Wednesday, July 11, 2007


First of all, thank you for all of the congratulations and phone calls. You can imagine what being out of debt means to us.

Now, if I may address the most common question, how did we not know we were close to being out of debt?

Well actually, judging solely by our loan balances, we weren't close to being out of debt. However, in addition to aggressive repayment of our debt, our financial guru also had us putting a good percentage of our income into savings. These were divided into short (taxes, emergency fund), medium (mat leave, house) and long term (RRSPs) savings.

Yesterday, it occurred to me that we have exactly as much saved in our short and medium term savings as we are in debt. We wondered if it made sense to transfer those savings to pay off the remainder of the debt. If we were no longer paying on the debt and its related interest, our savings will be replenished very quickly. We'd already proven how quickly we could build up savings despite our substantial debt payments, just by keeping control of the spending.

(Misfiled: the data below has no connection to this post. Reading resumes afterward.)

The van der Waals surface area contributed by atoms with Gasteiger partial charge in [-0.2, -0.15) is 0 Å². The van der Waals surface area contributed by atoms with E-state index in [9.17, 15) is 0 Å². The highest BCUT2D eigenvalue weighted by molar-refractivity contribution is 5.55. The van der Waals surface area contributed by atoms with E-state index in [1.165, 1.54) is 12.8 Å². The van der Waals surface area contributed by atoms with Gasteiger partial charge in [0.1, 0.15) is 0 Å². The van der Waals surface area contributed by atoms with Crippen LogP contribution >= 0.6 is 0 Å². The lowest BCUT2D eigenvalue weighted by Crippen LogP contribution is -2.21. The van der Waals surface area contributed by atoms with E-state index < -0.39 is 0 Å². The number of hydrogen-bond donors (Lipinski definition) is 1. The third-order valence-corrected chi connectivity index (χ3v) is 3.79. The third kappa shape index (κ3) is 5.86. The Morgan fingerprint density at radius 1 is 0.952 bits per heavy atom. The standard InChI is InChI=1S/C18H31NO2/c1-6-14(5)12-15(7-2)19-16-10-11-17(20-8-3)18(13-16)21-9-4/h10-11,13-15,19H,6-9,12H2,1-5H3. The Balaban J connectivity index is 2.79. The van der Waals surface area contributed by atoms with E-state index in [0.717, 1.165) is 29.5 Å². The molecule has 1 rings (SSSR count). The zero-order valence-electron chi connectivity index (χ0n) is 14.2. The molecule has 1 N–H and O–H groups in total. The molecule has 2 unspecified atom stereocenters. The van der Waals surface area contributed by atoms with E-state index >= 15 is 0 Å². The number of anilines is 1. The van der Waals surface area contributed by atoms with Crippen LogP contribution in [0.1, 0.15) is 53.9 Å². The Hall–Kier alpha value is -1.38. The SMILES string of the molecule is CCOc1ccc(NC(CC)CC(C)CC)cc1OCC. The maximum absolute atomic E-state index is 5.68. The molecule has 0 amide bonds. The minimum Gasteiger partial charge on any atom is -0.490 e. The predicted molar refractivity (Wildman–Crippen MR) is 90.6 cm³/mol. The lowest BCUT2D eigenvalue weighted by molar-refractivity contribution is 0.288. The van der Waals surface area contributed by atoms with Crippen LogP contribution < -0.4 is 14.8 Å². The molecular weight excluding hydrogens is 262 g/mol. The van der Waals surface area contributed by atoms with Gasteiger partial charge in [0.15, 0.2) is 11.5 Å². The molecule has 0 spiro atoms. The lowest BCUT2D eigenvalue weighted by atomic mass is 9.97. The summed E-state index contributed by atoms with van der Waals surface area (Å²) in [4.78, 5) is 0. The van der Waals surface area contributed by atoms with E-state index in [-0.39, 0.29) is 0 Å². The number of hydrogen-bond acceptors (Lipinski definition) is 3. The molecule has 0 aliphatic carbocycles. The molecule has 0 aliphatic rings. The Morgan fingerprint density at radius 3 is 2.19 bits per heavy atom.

The worry is, of course, leaving yourself vulnerable by spending your savings. Well, we still have a significant safety net in our RRSP's, which we don't touch, and the income stored in Trevor's corporation, which can continue to pay him should there be a job loss. And given that a significant chunk of the next round of paychecks does not have to go to debt, we'll be in the black all the quicker, so long as we don't spend.

So we checked with our financial guru and when she gave us the go-ahead, it was done and done! We are at zero.

The end!

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Blogger Jack ~ 2:37 PM

Will you provide a Coles notes version of how to do this? We are in the same boat. Exactly how much in debt were you and exactly how much time did it take from day 1 to day finish?  

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